I have often observed (and often complained about) how when you are interviewed by a reporter for a story, you get to pick what you say, but not only does the reporter get to pick which questions to ask in the first place, also - since the article typically does not consist of the transcript of the whole interview - the reporter (and editor) gets to (or has to, depending on how you look at it) decide what of your replies is relevant enough to be reported, and of that, what is the most important part.

A while ago, some of the students at Maryland who are are in the process of discerning whether they have a vocation to the priesthood were interviewed by the school student newspaper (The Diamondback, for those of you who don't know).  It was a very positive article.  However, one thing I noticed when I saw the final article was that in the interview, the word "love" was used, I would estimate, twenty or more times in thirty or forty minutes.  I am not sure if it appeared even once in the article.  Interesting?

Posted by Thomas A. on May 30, 2006 at 09:58 AM | Permalink | Comments (0) | TrackBack

May 27, 2006

Super Heroes Shouldn't Be Funny

To prepare Isabel for the new X-men movie, I showed her the first two films this week. I had forgotten how heavy-handed the gay issue was in these movies.

Characters are perpetually worried about being outted or exposed.

The government considers frightening laws that would limit their abilities to live "normal" lives.

Professor X even runs a school just for students dealing with their identity crisis (which apparently manifests during puberty).

Rogue discovers that her special "power" prevents her from engaging in any form of physical intimacy with another person without wearing protection because it might kill them (as if she were HIV positive).

Iceman (Rogue's boyfriend who wants to engage her physically despite the risk) actually has a "coming out" scene with his parents in which they tell him they still love him and ask him if he ever "tried not being a mutant."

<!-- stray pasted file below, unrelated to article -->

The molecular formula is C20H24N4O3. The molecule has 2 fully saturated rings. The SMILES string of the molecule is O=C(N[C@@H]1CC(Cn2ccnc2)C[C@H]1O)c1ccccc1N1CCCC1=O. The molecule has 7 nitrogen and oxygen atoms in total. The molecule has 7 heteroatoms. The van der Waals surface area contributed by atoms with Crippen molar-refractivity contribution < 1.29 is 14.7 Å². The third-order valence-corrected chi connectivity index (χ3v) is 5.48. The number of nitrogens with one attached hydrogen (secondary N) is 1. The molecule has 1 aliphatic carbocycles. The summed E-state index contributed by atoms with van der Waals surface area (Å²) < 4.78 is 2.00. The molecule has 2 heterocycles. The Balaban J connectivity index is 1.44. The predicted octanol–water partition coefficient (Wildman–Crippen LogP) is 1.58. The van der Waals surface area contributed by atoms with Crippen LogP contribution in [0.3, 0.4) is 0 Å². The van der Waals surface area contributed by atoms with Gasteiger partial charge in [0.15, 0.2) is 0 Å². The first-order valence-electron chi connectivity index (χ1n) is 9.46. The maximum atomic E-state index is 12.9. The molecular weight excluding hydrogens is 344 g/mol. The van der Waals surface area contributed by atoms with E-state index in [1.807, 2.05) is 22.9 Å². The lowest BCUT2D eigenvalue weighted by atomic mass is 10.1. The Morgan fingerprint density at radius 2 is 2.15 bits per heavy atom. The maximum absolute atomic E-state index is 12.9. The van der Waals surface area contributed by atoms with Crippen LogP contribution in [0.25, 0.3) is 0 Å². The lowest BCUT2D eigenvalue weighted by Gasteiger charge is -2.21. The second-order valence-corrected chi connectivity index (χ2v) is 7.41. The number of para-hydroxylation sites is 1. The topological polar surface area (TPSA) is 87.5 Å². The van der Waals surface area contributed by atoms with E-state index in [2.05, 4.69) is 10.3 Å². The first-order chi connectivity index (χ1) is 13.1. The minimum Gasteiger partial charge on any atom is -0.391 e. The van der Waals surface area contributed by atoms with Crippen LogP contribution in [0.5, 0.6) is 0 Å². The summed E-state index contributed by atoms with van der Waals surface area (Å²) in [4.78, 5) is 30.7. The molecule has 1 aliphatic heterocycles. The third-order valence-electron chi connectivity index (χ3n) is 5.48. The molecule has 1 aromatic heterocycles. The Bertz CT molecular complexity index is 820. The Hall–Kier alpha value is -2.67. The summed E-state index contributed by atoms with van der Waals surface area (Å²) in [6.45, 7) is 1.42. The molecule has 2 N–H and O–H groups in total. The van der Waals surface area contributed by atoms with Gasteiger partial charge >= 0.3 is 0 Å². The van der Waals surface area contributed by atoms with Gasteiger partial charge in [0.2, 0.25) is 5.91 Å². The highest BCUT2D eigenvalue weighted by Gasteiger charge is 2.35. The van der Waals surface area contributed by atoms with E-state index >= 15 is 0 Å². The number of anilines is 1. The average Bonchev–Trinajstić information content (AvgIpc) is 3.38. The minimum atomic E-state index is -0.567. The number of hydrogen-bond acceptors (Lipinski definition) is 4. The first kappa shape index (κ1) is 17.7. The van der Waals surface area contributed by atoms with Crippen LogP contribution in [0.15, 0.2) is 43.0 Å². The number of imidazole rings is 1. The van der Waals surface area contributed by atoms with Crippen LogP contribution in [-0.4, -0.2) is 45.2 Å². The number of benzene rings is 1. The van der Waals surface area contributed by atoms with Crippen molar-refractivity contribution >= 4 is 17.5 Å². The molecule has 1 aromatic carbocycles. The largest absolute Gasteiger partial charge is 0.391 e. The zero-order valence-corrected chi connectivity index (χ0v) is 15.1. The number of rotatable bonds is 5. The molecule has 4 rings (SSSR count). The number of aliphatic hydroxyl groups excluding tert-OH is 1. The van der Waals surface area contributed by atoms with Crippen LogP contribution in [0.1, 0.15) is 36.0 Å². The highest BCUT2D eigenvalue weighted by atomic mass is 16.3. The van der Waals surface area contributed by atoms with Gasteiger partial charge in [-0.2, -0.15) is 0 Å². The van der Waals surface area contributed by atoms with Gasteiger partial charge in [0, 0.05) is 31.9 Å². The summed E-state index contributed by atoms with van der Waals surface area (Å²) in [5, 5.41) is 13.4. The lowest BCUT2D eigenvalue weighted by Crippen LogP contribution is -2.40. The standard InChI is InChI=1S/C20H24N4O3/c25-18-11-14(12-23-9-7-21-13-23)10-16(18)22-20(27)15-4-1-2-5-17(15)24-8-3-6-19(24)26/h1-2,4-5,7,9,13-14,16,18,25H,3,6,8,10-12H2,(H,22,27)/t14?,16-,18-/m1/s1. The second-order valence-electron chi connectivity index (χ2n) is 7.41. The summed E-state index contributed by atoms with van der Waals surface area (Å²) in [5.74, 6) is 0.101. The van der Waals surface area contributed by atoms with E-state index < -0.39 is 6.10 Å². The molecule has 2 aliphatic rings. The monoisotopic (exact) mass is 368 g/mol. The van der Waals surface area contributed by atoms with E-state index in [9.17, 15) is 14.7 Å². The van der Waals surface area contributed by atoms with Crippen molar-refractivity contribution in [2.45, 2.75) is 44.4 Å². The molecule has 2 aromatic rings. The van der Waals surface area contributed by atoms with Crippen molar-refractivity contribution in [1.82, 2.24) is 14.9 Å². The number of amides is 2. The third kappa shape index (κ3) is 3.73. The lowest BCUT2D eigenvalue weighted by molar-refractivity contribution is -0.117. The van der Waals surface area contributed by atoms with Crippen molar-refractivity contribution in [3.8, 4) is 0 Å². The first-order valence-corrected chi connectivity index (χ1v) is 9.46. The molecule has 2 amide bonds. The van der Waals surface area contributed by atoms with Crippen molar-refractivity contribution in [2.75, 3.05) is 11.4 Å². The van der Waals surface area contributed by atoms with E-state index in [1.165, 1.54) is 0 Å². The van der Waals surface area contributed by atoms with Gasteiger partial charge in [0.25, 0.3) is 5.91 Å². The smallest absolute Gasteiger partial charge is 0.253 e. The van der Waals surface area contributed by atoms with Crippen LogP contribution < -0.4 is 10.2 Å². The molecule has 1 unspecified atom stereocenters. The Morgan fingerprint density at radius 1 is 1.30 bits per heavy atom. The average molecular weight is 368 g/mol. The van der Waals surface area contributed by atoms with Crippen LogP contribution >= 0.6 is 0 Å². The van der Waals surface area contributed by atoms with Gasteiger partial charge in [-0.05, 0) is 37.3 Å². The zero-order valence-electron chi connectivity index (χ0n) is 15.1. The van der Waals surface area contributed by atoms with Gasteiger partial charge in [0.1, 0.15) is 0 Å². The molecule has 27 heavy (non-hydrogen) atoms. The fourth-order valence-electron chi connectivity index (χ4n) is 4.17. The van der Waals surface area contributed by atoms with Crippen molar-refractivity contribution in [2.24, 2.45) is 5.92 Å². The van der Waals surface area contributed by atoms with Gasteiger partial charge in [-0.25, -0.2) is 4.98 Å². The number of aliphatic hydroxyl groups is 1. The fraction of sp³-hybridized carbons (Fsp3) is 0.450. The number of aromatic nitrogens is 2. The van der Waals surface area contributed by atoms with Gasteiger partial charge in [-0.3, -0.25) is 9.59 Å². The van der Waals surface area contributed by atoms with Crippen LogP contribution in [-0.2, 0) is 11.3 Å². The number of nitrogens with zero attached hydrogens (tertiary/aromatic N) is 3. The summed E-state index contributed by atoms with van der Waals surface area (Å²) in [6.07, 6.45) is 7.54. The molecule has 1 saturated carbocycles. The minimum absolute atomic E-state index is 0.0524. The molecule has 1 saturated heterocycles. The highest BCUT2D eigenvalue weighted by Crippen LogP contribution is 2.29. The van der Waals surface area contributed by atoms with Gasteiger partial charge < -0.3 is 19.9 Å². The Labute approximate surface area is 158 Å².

The moral is pretty clear: homosexuals have super powers, and all of the hetero-normal straight people are just afraid of their superiority.

There are some problems with this dynamic, however. Pretty much every non-mutant hates mutants in these movies. Never once do we see a "straight" character support the mutants' cause. This is preposterous. Let's take a look at real life: the reason why legislators are trying to pass laws against gay marriage is because judges have already started ruling in favor of gay marriage despite its questionable constitutional basis. Nevertheless, the Democratic party (sans its chairman Dean, evidently) has rallied around the cause. Party politics would guarantee that if a senator ever tried to pass a "mutant registration act" in a universe that more closely resembled the real world, he would face self-righteous outrage from the opposing political party (if only to win the mutant vote...nobody knows how many of them there are, you see).

Does prejudice still exist in the real world? Sure. But I can't help but wonder what happens if the stories we tell ourselves depict that prejudice as worse than it really is. What happens to us when we consume a narrative in which one group is only ever the bad guy?

Posted by Peter Terp on May 27, 2006 at 10:14 PM | Permalink | Comments (5) | TrackBack

When is a Chicken Not a Chicken...

A CNN article reports that a recent study (funded by Disney to promote it's new movie about the diminutive livestock that thought the sky was falling) argues that the egg did in fact come before the chicken. Furthermore, it defined the "chicken egg" by the following:

"I would argue it is a chicken egg if it has a chicken in it," he said.

So now what I want to know is at what point was the first chicken a chicken? If the chickeness of the first chicken egg is defined by the chickeness of the chicken inside, how developed did that chicken have to be to be a chicken? Or do we define it as a chicken egg because it eventually yielded a chicken? What if the chicken never hatched for some reason. What if the egg was eaten before the chicken hatched? Would that somehow have deprived it of its chickeness?

Posted by Peter Terp on May 27, 2006 at 09:49 PM | Permalink | Comments (0) | TrackBack